It would be logical to think it would be a given that a team that notched a franchise-record 57 victories and advance to the conference semifinals would have quite a bit of momentum heading into the offseason. That’s especially true of a club that was returning the bulk of its core and seemingly only needed to make some minor roster tweaks in order to maintain its forward progress. But the last year’s Clippers were in a unique and thoroughly distressing spot. The Donald Sterling scandal hit during the playoffs and threatened to derail the entire franchise, and it cast a pall over what the team had accomplished in recent years.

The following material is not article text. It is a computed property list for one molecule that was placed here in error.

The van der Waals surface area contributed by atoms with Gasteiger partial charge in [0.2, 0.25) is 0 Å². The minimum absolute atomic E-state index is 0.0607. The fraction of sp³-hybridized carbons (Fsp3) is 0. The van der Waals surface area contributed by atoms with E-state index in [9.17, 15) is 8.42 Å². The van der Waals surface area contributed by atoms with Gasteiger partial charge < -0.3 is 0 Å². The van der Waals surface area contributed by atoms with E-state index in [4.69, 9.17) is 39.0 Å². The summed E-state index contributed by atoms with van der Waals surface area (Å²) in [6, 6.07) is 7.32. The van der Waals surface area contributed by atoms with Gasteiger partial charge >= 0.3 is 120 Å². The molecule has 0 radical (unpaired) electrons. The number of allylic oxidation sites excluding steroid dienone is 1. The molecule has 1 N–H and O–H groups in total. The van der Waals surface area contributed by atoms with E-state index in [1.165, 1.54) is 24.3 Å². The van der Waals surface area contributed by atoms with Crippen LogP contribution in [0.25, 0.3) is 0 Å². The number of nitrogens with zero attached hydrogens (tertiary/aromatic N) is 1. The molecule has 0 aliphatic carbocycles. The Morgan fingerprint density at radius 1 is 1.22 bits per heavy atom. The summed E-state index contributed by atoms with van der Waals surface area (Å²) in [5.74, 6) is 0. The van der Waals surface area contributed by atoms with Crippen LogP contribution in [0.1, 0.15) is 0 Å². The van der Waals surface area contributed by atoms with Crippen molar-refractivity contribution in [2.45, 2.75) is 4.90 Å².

Sterling, the league’s longest-tenured owner prior to his ouster, set off a league-wide chain of events when his racist remarks were revealed during the team’s first-round series against Golden State. The shocking comments almost led the players to walk off the court during the series. But commissioner Adam Silver, in his first major test in his new position, swooped in and issued a lifetime ban to Sterling. While the litigation is ongoing regarding his departure and sale of the team, the franchise largely moved on after months of turmoil when it sold for a record price of $2 billion to former Microsoft CEO Steve Ballmer.